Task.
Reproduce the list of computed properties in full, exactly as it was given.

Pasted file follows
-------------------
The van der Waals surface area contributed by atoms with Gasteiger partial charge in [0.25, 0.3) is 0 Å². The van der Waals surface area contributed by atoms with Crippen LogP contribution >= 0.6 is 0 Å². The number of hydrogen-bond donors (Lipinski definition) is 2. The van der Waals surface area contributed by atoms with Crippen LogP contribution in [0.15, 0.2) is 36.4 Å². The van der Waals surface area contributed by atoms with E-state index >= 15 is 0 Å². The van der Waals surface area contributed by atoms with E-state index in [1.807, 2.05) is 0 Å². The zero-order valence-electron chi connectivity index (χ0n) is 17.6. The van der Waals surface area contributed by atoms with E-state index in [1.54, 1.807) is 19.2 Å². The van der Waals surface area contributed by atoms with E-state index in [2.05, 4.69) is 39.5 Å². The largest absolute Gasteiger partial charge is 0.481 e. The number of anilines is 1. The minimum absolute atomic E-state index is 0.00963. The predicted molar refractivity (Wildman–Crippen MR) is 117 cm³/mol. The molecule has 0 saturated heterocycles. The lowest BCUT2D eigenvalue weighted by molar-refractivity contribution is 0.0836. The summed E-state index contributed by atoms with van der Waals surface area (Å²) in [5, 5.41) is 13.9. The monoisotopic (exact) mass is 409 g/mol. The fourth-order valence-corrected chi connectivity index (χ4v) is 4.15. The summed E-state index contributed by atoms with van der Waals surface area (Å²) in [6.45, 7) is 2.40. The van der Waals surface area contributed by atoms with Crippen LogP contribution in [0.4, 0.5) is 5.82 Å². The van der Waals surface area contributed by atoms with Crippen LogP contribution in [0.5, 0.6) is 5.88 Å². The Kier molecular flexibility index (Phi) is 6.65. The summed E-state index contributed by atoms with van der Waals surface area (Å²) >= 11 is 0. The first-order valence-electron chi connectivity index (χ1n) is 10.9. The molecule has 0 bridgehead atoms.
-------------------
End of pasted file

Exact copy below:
The van der Waals surface area contributed by atoms with Gasteiger partial charge in [0.25, 0.3) is 0 Å². The van der Waals surface area contributed by atoms with Crippen LogP contribution >= 0.6 is 0 Å². The number of hydrogen-bond donors (Lipinski definition) is 2. The van der Waals surface area contributed by atoms with Crippen LogP contribution in [0.15, 0.2) is 36.4 Å². The van der Waals surface area contributed by atoms with E-state index >= 15 is 0 Å². The van der Waals surface area contributed by atoms with E-state index in [1.807, 2.05) is 0 Å². The zero-order valence-electron chi connectivity index (χ0n) is 17.6. The van der Waals surface area contributed by atoms with E-state index in [1.54, 1.807) is 19.2 Å². The van der Waals surface area contributed by atoms with E-state index in [2.05, 4.69) is 39.5 Å². The largest absolute Gasteiger partial charge is 0.481 e. The number of anilines is 1. The minimum absolute atomic E-state index is 0.00963. The predicted molar refractivity (Wildman–Crippen MR) is 117 cm³/mol. The molecule has 0 saturated heterocycles. The lowest BCUT2D eigenvalue weighted by molar-refractivity contribution is 0.0836. The summed E-state index contributed by atoms with van der Waals surface area (Å²) in [5, 5.41) is 13.9. The monoisotopic (exact) mass is 409 g/mol. The fourth-order valence-corrected chi connectivity index (χ4v) is 4.15. The summed E-state index contributed by atoms with van der Waals surface area (Å²) in [6.45, 7) is 2.40. The van der Waals surface area contributed by atoms with Crippen LogP contribution in [0.4, 0.5) is 5.82 Å². The van der Waals surface area contributed by atoms with Crippen LogP contribution in [0.5, 0.6) is 5.88 Å². The Kier molecular flexibility index (Phi) is 6.65. The summed E-state index contributed by atoms with van der Waals surface area (Å²) >= 11 is 0. The first-order valence-electron chi connectivity index (χ1n) is 10.9. The molecule has 0 bridgehead atoms.